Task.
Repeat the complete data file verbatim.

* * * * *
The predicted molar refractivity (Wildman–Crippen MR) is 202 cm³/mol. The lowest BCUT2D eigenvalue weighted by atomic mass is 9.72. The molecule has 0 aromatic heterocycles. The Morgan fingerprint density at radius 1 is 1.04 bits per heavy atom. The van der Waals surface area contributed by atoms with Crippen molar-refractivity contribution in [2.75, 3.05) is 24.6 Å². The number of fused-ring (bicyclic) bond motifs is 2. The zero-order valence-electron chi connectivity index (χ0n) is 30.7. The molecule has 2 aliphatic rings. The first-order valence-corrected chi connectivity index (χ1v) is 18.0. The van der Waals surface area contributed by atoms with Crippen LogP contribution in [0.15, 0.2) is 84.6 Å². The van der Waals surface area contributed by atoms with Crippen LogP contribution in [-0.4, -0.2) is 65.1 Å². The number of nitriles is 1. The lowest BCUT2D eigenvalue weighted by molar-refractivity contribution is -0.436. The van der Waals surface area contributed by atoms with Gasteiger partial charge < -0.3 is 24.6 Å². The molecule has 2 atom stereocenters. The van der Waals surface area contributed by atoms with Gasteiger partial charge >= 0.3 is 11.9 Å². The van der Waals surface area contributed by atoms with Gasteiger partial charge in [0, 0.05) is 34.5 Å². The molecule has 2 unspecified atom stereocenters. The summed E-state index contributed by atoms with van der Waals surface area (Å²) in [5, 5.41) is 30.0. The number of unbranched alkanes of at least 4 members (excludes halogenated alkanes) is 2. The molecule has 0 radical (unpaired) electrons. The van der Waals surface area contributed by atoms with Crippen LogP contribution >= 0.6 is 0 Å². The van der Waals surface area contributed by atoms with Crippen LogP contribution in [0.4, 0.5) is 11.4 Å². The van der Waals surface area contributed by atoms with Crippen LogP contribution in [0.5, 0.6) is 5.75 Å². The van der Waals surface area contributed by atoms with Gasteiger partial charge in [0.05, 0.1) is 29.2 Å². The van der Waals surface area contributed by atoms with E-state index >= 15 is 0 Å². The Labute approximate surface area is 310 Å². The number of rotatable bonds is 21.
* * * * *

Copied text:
The predicted molar refractivity (Wildman–Crippen MR) is 202 cm³/mol. The lowest BCUT2D eigenvalue weighted by atomic mass is 9.72. The molecule has 0 aromatic heterocycles. The Morgan fingerprint density at radius 1 is 1.04 bits per heavy atom. The van der Waals surface area contributed by atoms with Crippen molar-refractivity contribution in [2.75, 3.05) is 24.6 Å². The number of fused-ring (bicyclic) bond motifs is 2. The zero-order valence-electron chi connectivity index (χ0n) is 30.7. The molecule has 2 aliphatic rings. The first-order valence-corrected chi connectivity index (χ1v) is 18.0. The van der Waals surface area contributed by atoms with Crippen LogP contribution in [0.15, 0.2) is 84.6 Å². The van der Waals surface area contributed by atoms with Crippen LogP contribution in [-0.4, -0.2) is 65.1 Å². The number of nitriles is 1. The lowest BCUT2D eigenvalue weighted by molar-refractivity contribution is -0.436. The van der Waals surface area contributed by atoms with Gasteiger partial charge < -0.3 is 24.6 Å². The molecule has 2 atom stereocenters. The van der Waals surface area contributed by atoms with Gasteiger partial charge >= 0.3 is 11.9 Å². The van der Waals surface area contributed by atoms with Gasteiger partial charge in [0, 0.05) is 34.5 Å². The molecule has 2 unspecified atom stereocenters. The summed E-state index contributed by atoms with van der Waals surface area (Å²) in [5, 5.41) is 30.0. The number of unbranched alkanes of at least 4 members (excludes halogenated alkanes) is 2. The molecule has 0 radical (unpaired) electrons. The van der Waals surface area contributed by atoms with Crippen LogP contribution >= 0.6 is 0 Å². The van der Waals surface area contributed by atoms with Crippen LogP contribution in [0.4, 0.5) is 11.4 Å². The van der Waals surface area contributed by atoms with Crippen LogP contribution in [0.5, 0.6) is 5.75 Å². The van der Waals surface area contributed by atoms with Gasteiger partial charge in [0.05, 0.1) is 29.2 Å². The van der Waals surface area contributed by atoms with E-state index >= 15 is 0 Å². The Labute approximate surface area is 310 Å². The number of rotatable bonds is 21.